At Your Leisure – Rambo: Last Blood
I don’t get to the theater often, for numerous reasons, the least of which is that I prefer the comfort of my own living room when watching a movie. Cost is of course a factor, but every once in a while, something comes out that I want to experience on the big screen.
I saw the 4th Rambo in theaters, and I really wanted to see what is supposed to be the final one the same way.
I went in having seen some of the early reviews, (which I tend to ignore anyway) and I did my best to have no preconceived notions about what the movie would be. I was glad I did, because Rambo: Last Blood is quite unlike any of the previous Rambo movies.
I can understand why some may have a complaint with this movie, seeing how most of the Rambo flicks start off with a bit of exposition and then dive right into the action, keeping it ramped up until the very end.
Last Blood took its time getting to the action, with only a few moments early on, leaving lots of time for a slow-paced expository tale that took a long hard look at the man John J. Rambo has tried to become.
As for me, I understood that early in the story. This is the last one, and after everything Rambo has gone through, now we see him in something of a domestic situation. Owning a ranch, training horses, raising a teenage niece. We’re never really given a lot of backstory about Rambo’s relationship with the girl and her family, just enough to know that the girl’s father abandoned her, and that he’s still alive. When she discovers where he is, she decides to confront him, and ask why he left. To do this, she has to go south of the border, into Mexico, where she quickly runs afoul of a human trafficking ring.
After the overly long look at the rough-edged Rambo trying and failing to fit into a mold that was never made for him, this is when the movie comes to life. Once Rambo finally decides to take the lid off and allow himself to unleash the part of himself that makes Rambo who he is, the audience is treated to one of the most brutally savage cinematic experiences put on film.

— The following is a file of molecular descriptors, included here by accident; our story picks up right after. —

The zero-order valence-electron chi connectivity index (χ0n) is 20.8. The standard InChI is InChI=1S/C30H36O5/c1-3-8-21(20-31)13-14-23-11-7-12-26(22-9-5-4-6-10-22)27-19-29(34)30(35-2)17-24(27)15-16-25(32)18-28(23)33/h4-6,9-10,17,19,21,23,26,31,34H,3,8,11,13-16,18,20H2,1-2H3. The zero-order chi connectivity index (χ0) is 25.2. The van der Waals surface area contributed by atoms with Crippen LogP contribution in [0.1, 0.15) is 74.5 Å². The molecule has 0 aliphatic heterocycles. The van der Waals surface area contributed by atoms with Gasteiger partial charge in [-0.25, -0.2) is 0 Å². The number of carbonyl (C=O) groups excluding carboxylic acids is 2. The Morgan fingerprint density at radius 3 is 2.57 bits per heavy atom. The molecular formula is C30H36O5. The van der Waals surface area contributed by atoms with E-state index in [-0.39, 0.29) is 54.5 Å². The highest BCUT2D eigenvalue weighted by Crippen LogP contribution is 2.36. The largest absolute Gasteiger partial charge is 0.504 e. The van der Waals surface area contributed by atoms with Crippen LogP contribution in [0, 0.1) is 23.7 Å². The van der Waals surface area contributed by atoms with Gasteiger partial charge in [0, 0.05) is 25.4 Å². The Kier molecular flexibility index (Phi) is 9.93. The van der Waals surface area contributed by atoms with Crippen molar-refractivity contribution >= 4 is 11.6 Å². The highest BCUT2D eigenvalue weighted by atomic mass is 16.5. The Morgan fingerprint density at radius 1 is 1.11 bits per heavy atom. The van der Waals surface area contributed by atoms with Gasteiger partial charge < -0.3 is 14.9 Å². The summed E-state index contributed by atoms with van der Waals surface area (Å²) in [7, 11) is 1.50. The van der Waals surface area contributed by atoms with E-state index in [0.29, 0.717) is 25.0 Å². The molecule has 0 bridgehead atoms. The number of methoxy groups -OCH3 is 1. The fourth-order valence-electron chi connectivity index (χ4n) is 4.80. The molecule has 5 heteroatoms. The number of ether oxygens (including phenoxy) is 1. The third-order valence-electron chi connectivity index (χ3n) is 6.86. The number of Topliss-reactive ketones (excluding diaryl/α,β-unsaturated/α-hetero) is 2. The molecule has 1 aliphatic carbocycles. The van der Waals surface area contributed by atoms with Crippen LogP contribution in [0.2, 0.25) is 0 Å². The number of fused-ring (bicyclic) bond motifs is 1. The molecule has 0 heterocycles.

Rambo draws the group of human traffickers to his own turf, and he’s waiting, ready to exact revenge like we’ve rarely seen. The sheer violence and unmitigated brutality Rambo uses to dispatch each of these men who sell young girls, is a vicious counterpoint to the attempted domestic simplicity from earlier in the movie.
John Rambo is vengeance personified in the most profound and bloody of ways.
The movie isn’t high cinema, but it does just what all the Rambo movies previously have done before it, which is to entertain while simultaneously shining a light on an unpleasant aspect of the world. In the first movie it was the poor treatment of Vietnam vets upon returning home. For part 2, Rambo showed the horrors suffered by POWs, and part 3 was a look at the Russian invasion of Afghanistan. The 4th film was a brutal, naked look at the atrocities of the civil war in Burma (Myanmar).
Don’t expect the same-old Rambo movie. It isn’t. Not by any means. The film takes time to look past the well-trained killing machine to see the man he has become, or at least has attempted to become. But when faced with wickedness so close to home, we finally, after all these decades, get an up-close and personal look at just how truly brutal John Rambo can be when pushed as far as any man can be pushed.
Some hate the movie, others enjoyed it as much as I did (a lot). Watch it for yourself and decide.
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